If I interpret the question correctly, we start with a state $\frac{1}{2}(|00\rangle + |01\rangle + |10\rangle + |11\rangle)$ (an equal superposition of all basis states on 2 qubits).

After we apply a CNOT, the state doesn't actually change (if the first qubit is the control, the $|10\rangle$ and $|11\rangle$ components swap amplitudes but they are equal, so nothing changes).

After we measure one of the qubits, we get 0 with probability 50% and 1 with probability 50%, and the state of the second qubit is guaranteed to be $\frac{1}{\sqrt2}(|0\rangle + |1\rangle)$. You can see this easily if you use the fact that the state is separable: $\frac{1}{2}(|00\rangle + |01\rangle + |10\rangle + |11\rangle) = \frac{1}{\sqrt2}(|0\rangle + |1\rangle) \otimes \frac{1}{\sqrt2}(|0\rangle + |1\rangle)$, so the measurement of one qubit doesn't affect the state of the second one.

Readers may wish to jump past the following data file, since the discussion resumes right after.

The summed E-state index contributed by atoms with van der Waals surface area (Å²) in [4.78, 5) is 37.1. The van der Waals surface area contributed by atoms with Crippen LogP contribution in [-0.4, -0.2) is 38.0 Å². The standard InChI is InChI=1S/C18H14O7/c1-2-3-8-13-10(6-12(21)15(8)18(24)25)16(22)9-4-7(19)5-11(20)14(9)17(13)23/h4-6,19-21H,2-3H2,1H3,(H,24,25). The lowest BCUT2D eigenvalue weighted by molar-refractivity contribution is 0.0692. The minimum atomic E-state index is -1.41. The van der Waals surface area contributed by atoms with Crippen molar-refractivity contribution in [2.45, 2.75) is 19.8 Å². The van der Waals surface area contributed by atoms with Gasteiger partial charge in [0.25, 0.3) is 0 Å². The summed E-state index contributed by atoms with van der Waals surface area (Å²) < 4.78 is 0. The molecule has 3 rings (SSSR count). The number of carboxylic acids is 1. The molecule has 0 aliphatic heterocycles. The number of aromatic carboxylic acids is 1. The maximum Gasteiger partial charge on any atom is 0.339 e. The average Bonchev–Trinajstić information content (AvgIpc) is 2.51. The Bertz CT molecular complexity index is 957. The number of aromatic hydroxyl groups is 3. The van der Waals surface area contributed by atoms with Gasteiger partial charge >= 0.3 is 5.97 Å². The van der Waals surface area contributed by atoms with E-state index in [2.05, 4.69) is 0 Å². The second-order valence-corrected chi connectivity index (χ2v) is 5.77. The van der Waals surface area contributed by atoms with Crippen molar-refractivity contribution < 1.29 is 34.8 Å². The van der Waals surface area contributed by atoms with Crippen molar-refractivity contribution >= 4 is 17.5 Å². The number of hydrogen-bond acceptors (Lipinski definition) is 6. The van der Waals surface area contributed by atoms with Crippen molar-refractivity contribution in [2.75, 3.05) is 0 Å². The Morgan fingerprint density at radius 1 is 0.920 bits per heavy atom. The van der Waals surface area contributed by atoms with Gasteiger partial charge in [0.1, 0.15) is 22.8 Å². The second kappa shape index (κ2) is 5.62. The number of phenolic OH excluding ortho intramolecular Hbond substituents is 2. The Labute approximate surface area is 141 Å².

Hi, Frank. Welcome to Quantum Computing SE! The tags you were using are not appropriate for this question. Please review What are tags, and how should I use them? & the list of existing tags. I've [edit]ed the tags this time.

– Sanchayan Dutta – 2019-01-02T12:03:46.577you have to specify what measurement is being performed. Does the last bit mean that you apply a CNOT gate and then measure in the computational basis? – glS – 2019-01-02T16:40:41.950

Yes you apply the CNOT gate and then measure in the computational basis. – Frank Schroer IV – 2019-01-02T22:46:32.343